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Sacramento Zoo to ask for city's help finding a new home

The relocation feasibility study would cost $150,000 and could help determine possible new locations for the Sacramento Zoo, according to city documents.

SACRAMENTO, Calif. — Sacramento Zoo officials are planning to ask city leaders to approve a 6-month long study to help find a new location for the more than 90-year-old zoo.

The relocation feasibility study would cost $150,000 and could help determine possible new locations for the Sacramento Zoo, according to city documents.

Last year, zoo officials announced they were in danger of losing their accreditation from the Association of Zoos and Aquariums. The zoo has outdated enclosures and would need to expand to meet modern standards, zoo officials said.

RELATED: ‘We Want A Zoo’ | Group petitions for Sacramento Zoo to relocate to Natomas

“We've already lost a lot of animals, based on the constraints that we have at this location. So, if we had the right piece of property, the right business plan, we can create a world-class habitat for animals where we save species, we educate the public, and we help make Sacramento a destination,” Sacramento Zoo Director Jason Jacobs said in a November 2018 interview.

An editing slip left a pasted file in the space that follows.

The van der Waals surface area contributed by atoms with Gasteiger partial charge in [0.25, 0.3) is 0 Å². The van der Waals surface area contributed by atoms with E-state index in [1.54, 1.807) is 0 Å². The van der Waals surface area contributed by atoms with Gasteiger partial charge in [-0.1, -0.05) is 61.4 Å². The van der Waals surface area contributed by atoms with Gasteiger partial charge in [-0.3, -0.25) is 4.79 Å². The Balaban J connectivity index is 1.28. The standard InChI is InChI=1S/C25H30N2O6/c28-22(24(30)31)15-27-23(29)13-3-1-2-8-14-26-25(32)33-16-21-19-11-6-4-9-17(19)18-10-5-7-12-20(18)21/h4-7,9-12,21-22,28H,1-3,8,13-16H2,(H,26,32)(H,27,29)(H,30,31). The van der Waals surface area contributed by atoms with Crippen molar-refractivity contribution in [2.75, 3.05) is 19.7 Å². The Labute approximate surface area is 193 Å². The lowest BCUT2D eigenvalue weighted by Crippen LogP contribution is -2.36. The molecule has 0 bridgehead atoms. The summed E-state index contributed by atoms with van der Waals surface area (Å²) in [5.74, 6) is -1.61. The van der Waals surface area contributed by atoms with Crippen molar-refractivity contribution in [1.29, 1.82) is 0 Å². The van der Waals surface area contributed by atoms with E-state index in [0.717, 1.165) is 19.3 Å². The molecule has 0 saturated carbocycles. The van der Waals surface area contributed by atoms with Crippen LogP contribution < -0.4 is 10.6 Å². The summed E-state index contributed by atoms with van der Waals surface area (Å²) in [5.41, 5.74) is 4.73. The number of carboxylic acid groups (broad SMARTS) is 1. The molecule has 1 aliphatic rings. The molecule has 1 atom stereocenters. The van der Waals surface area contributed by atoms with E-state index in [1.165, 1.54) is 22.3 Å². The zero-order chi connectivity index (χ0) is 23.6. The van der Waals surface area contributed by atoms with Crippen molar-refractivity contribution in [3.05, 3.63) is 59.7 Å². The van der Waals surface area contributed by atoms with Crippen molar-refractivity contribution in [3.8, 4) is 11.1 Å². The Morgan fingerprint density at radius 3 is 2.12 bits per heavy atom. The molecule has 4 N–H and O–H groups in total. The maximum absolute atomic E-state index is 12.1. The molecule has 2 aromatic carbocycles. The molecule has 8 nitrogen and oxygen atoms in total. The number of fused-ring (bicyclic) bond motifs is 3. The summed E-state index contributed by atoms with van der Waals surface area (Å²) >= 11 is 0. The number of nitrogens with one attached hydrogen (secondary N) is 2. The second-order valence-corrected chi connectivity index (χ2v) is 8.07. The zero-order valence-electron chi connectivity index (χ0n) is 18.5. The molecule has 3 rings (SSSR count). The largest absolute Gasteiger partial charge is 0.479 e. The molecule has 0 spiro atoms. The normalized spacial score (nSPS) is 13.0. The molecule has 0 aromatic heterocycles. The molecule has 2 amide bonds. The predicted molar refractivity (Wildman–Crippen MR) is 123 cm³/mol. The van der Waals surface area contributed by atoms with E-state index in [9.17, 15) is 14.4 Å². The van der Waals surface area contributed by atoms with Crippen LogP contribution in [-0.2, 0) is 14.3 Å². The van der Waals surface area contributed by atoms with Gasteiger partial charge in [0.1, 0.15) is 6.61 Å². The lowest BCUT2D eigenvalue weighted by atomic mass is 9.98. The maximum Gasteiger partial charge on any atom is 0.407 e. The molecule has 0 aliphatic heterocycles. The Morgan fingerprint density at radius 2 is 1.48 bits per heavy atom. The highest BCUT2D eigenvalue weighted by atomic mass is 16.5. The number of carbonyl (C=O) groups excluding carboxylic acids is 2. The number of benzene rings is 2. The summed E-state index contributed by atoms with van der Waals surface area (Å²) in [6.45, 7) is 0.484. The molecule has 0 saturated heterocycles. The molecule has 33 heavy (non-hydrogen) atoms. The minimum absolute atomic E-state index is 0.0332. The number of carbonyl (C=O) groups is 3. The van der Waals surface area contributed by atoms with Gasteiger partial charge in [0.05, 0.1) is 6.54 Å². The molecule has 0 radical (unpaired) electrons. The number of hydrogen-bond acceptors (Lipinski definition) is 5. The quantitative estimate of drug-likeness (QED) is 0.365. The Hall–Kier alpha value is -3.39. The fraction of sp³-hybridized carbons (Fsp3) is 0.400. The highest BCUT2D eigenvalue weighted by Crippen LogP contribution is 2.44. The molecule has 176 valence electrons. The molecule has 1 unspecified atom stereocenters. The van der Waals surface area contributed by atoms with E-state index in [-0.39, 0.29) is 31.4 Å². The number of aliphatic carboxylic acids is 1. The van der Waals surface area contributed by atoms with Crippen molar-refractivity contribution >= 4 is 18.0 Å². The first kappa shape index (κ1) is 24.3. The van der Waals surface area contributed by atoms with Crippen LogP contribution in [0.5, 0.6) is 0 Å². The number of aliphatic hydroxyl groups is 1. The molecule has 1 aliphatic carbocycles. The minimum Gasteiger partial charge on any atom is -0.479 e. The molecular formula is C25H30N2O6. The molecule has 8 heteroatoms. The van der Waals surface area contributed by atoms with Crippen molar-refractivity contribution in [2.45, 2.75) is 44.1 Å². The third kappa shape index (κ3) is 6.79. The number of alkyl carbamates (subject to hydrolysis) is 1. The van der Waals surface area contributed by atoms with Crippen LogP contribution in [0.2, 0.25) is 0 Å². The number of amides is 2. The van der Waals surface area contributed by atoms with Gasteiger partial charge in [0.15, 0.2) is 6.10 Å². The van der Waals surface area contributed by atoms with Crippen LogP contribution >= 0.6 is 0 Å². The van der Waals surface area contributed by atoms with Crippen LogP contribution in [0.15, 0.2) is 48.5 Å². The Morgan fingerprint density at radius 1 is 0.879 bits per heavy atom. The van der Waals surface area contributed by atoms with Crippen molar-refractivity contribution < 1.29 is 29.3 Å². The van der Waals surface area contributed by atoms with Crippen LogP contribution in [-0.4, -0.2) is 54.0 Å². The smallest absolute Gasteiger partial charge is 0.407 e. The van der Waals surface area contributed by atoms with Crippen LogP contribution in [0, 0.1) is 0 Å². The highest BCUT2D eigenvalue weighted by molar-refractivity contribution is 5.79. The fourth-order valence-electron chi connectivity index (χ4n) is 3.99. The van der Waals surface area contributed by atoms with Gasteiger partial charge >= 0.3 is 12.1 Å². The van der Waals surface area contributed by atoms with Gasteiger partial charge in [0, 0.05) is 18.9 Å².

However, the nearly 14-acre zoo is located in Sacramento’s Land Park neighborhood and can’t expand there.

“I think that we don’t want them to lose their accreditation. We want to make sure that we can facilitate with them what a modern zoo would look like and something that could serve people throughout Sacramento and throughout the region,” said Sacramento City Councilman Jay Schenerir.

The city hired Schultz & Williams to conduct a similar study on the Sutter's Landing Park in 2010, which found that the area would be too costly. Over the last year, the agency looked at a dozen sites where a new zoo could be built, according to city documents.

The agency considered acreage and expansion capacity, vehicle and transit access, flood protection, availability of utilizes among other things to determine the best possible areas. The study identified the Sleep Train Arena, Bing Maloney Golf Course, and the North Natomas Regional Park as the best possible sites for relocation. 

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WATCH ALSO: ‘We Want A Zoo!’ group pushing for Sacramento Zoo to relocate to Natomas

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